We have tried to make sense of the results of augering by plotting the layers within our mapping project using QGIS and analysing them with a useful plug-in (‘Midvatten’) originally designed and intended to record the stratigraphy and hydrology from well boreholes. While most of the hydrology functionality is of no relevance, the associated database and the display features are ideal for producing a display which we hope can be used to interpret past topography of our site at Millhams. So far our augering has generally terminated when we reach a gravel layer which resists penetration from our hand auger tool. Intermediate results our confusing, giving a complex picture of inter-penetrating layers of silty- sand of various colours from orange to blue-grey. A typical Midvatten plot from Auger Line 1 is shown in the illustration, representing a horizontal scale of some 40m, with a greatly exaggerated vertical scale; the topsoil is shown in yellow with the impenetrable gravel layer in green. Noteworthy is the evidence of an ancient channel running through the site, with the edge of the gravel a little further to the east.
It’s almost time to put our site at Millhams to bed for the winter months. Last weekend the combination of heavy rain and a high tide produced a very soggy and puddled site to work in. We have been continuing to work on the augered holes and have almost completed Auger Line 4, with just six positions left to auger. All the lines extend roughly east-west across the garden from the banks of the Mill Stream to the partially silted channel (fed from the River Avon) which borders the eastern side of the site.
While browsing through the Google Earth imagery, tcablogmaster was amused to discover that the latest satellite image of our area of excavations in Little Millhams at Christchurch clearly shows the evidence of our working. The satellite imagery is dated to 26 May 2017 (a Friday). In the top left hand corner of the Google Earth image reproduced to the left you can clearly see the blue plastic sheeting which we use to pile up the spoil from the excavated pits. There are two sites visible in the image – from the site log, these would be Pits 51 and 52. In the centre of the image the scatter of white rectangular shapes are the beehives, whose aggressive occupants kept us well away from starting any work in their vicinity.
The idea to auger a series of test pits proved successful but we soon realised that the little sampling auger we had been using was too short the reach the levels at which we had discovered medieval traces. In order to sample these layers, Mike Tizzard constructed our new monster auger, known as ‘Big T’, from a piece of irrigation pipe attached to a sharpened piece of angle iron. Well over 2m tall, Big T requires us to remove the shallow layer of topsoil found at Millhams, before being used to auger through the relatively softer layers of silt. Although we cannot extract cores, we can bring up soil samples from depth and classify them.
Using Big T, we hope to be able to obtain a view of the stratigraphy in the garden without the labour of excavating test pits and thus adopt a more targeted approach in our excavation strategy.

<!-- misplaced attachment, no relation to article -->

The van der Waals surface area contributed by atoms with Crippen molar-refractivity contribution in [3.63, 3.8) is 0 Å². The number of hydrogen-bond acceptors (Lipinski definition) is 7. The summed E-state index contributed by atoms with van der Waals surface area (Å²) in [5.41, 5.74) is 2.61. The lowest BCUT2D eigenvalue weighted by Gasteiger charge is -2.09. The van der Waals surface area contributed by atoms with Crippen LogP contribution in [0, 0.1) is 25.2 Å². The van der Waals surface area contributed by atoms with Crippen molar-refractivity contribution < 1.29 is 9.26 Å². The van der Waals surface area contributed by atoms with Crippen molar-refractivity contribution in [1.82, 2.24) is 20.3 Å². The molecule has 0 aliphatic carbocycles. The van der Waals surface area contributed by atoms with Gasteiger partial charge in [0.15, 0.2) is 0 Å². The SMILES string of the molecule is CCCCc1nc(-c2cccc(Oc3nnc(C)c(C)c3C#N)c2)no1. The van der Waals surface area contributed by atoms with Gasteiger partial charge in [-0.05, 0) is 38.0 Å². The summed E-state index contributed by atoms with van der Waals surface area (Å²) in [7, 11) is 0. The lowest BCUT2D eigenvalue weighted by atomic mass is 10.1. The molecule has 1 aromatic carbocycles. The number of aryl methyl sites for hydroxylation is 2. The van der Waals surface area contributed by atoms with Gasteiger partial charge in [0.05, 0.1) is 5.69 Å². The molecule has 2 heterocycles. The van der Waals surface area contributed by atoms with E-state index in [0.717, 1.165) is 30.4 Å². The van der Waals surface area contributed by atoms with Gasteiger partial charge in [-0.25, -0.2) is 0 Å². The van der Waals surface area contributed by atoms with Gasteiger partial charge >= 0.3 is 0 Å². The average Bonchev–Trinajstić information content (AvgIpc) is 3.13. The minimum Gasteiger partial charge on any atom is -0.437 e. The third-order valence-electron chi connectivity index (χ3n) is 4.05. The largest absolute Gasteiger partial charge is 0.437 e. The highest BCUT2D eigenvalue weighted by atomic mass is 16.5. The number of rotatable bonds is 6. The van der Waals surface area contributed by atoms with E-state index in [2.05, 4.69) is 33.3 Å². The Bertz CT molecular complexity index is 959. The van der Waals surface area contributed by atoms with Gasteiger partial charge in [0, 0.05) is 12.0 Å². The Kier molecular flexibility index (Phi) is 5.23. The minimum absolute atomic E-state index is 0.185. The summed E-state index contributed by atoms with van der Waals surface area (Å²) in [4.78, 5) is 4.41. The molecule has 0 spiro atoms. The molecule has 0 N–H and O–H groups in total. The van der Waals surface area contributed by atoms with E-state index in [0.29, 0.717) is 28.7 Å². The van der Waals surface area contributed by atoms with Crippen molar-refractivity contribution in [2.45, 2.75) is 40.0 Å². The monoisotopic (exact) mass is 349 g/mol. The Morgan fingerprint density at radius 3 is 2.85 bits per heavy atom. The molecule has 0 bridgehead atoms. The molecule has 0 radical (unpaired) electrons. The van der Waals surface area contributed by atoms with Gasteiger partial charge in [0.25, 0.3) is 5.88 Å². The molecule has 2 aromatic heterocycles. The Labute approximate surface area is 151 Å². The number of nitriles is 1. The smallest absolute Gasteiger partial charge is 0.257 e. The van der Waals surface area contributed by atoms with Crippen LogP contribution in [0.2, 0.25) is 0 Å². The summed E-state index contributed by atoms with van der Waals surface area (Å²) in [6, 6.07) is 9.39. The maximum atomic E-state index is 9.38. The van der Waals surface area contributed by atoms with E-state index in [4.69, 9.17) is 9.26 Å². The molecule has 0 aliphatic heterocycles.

Encouraged by the spell of warm and dry weather, a small group of TCA members embarked on the first session of the 2018 season at Little Millhams on the May Day Bank Holiday weekend. Readers of this blog will perhaps recall that we have had several skirmishes with the bees which patrol and defend vigorously the area in the vicinity of the beehives in the Millhams garden. It now appears that the bees are on holiday while their hives are in the process of being transported to another area of the garden, so this seemed an ideal opportunity to investigate an East-West line of the garden in an area just North of the previously occupied by the beehives.
In order to clarify and perhaps bring some order to the confusing results of the various layers in adjacent pits, it was decided to investigate systematically the layers along the East-West line selected by first removing the topsoil and then auguring downwards from the topsoil interface. Steve Fox reports that out of 13 points laid out across the site, the first 5 were studied in this first session and while too soon to claim any success, there are definite differences in the profile of each pit that will hopefully combine to make a cross-section of the whole site. (Photograph and report courtesy of member Steve Fox)
We have published the latest issue of our occasional newsletter, dated March 2018. We apologise for it being so long overdue and we hope you will find something of interest in it, to make it worth the wait. Copies are being posted or delivered to all our registered members and should arrive within the next week or so. If you haven’t received your copy after say two weeks please contact the Secretary.
Those of us who regretted the closure of Christchurch’s Electricity Museum will welcome SSE’s initiative in providing a Doors Open Day on 21 February 2018. Entry was free but required prior booking which was arranged for a small group of us by our chairman, Mike Tizzard.
Previous visitors to the Museum will notice the absence from the Main Hall of the ‘jewel in the crown’ exhibit, the tram, which has been returned to its owner, the Science Museum. We were told that every remaining item in the museum has been catalogued and much of the collection of portable items now stands on shelves without any display or explanation. Thus in some ways the building is a store, with items possibly available for loan to other museums for temporary display. However the main items of heavy machinery are still in place in their previous positions.
It is to be hoped that further Open Days can be arranged so that visitors can enjoy this excellent collection housed in Christchurch’s original Edwardian electricity generating station, now a Grade II listed building.